MIAA Course and Summit (Jan. 19th, 21st and 24th, 2022)

The Massachusetts Interscholastic Athletic Association asked student-athletes and coaches this winter to sign a Diversity, Equity, and Inclusion Pledge and take an implicit bias training course from the National Federation of State High School Associations.

In addition, student representatives of DHS Athletics attended the MIAA’s Diversity, Equity, and Inclusion Summit on January 21, 2022.  The summit was designed to empower each participant with the skill set and tools necessary to advocate for change where and when a non-inclusive environment may exist. During the summit, student athletes were encouraged to be an upstander and not a bystander.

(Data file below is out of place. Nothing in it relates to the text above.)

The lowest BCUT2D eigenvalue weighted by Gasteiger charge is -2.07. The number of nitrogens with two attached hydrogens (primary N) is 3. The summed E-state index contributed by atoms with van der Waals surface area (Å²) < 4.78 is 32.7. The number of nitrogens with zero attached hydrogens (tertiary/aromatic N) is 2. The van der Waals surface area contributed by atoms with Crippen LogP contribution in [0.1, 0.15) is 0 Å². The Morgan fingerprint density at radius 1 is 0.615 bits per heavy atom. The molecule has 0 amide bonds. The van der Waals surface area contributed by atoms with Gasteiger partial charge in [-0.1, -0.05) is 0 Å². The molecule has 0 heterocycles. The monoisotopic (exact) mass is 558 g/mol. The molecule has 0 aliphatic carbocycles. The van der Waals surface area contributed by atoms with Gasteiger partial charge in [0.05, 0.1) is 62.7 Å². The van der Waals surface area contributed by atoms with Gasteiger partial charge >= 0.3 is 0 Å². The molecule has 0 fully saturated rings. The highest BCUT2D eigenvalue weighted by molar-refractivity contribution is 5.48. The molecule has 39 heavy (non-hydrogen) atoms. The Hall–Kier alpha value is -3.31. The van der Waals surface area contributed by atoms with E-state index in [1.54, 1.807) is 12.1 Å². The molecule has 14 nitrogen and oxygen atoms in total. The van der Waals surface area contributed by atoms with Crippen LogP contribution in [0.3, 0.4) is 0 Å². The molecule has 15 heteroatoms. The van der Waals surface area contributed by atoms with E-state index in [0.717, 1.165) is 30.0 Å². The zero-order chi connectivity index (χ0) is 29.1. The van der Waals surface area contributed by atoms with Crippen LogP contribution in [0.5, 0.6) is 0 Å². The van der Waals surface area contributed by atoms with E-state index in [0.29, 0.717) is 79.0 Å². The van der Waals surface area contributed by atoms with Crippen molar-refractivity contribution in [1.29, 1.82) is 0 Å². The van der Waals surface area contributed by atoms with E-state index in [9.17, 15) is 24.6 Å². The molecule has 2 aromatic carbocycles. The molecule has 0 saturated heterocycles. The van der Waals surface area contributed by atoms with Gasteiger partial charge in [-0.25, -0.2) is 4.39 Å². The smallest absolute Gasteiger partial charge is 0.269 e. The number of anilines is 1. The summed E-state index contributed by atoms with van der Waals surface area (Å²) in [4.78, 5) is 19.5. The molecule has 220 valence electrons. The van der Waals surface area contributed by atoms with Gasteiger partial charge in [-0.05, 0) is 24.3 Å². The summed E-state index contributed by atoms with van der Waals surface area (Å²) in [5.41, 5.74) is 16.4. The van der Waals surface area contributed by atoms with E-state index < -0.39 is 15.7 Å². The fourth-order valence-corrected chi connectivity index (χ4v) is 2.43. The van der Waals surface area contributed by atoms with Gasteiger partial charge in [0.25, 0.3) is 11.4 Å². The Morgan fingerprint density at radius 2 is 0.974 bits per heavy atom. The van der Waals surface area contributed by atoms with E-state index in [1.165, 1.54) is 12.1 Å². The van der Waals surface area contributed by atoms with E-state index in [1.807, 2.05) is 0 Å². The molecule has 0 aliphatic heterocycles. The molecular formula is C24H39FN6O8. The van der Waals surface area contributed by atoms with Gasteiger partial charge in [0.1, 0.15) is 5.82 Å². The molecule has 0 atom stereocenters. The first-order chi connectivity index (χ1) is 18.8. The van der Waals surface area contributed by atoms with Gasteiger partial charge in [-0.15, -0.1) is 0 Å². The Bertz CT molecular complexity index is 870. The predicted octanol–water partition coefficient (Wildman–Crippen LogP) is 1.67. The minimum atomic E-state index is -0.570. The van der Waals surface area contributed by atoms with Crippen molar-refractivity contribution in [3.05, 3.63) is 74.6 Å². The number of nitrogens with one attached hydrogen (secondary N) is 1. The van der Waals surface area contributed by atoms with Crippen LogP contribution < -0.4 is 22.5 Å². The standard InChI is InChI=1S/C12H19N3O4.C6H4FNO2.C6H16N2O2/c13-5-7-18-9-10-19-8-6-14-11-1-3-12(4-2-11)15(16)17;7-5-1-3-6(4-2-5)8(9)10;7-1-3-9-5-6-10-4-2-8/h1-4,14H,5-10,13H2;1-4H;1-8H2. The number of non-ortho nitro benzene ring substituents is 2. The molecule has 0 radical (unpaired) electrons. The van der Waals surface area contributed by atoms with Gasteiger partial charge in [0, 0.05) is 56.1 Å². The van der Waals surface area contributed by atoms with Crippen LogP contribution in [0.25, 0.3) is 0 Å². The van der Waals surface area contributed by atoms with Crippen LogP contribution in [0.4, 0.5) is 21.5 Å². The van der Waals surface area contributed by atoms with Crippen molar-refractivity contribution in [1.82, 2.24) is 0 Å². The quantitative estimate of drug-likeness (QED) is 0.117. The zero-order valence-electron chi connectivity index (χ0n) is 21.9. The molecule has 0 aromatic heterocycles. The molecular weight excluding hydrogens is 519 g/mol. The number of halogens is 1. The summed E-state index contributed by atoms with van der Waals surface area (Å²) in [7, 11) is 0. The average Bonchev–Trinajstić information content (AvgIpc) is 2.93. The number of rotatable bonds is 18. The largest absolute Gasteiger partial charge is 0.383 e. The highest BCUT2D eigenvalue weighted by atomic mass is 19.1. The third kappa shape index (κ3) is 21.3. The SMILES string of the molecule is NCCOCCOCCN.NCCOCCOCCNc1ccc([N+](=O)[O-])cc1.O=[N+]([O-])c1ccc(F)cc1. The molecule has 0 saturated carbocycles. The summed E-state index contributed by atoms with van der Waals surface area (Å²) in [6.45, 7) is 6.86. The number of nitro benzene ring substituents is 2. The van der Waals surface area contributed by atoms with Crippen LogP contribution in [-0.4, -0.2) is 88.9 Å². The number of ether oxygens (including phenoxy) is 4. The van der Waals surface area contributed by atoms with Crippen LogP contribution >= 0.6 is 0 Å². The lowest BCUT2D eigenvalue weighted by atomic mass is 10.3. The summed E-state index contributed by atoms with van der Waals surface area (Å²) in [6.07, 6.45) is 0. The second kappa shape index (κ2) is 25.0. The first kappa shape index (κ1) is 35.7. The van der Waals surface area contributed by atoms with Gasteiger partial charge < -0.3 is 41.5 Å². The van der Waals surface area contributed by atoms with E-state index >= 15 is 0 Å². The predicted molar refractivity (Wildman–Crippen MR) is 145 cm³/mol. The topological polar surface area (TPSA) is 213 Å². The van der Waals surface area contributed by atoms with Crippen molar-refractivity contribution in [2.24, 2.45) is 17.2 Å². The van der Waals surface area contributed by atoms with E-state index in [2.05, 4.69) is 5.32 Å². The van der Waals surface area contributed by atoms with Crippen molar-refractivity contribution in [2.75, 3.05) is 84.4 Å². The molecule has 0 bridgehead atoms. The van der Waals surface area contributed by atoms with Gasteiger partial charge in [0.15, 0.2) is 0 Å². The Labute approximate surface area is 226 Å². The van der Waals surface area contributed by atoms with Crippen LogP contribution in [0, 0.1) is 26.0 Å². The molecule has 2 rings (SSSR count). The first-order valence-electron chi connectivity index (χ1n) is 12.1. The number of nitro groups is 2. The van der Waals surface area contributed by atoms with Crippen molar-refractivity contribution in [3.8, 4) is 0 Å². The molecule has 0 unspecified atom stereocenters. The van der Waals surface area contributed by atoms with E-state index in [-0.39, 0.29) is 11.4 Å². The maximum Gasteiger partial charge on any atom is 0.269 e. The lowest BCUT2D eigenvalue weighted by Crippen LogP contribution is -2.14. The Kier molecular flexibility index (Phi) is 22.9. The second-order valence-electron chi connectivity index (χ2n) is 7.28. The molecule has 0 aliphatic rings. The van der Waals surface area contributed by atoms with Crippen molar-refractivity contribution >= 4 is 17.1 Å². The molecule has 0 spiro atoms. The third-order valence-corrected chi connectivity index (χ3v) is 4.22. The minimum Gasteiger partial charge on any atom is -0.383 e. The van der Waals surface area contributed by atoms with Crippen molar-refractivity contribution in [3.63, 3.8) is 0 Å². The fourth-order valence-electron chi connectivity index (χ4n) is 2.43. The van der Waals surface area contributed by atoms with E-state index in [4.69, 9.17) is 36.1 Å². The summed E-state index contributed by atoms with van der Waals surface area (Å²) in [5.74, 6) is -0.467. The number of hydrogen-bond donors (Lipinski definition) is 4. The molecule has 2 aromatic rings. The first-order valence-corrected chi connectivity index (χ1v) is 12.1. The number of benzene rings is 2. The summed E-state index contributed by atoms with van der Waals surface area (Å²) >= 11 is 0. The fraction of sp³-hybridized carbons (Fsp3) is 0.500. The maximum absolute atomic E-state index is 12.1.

Next Steps: During the summer of 2022, DHS will create a DHS Athletics Handbook. This handbook will communicate the expectations for student athletes at Danvers High and all athletes will sign a pledge to adhere to the expectations during their specific sport season. Starting in Summer 2022, we will be implementing changes to Danvers High School Athletic Team Captains responsibilities these student athletes need to undertake within their team and the larger school community. These are going to be framed as true leadership opportunities and there will be training for Captains throughout the school year, In addition, these Captains will find “voice” and an opportunity to offer suggestions for improving athletic culture as part of a DHS Athletic Council.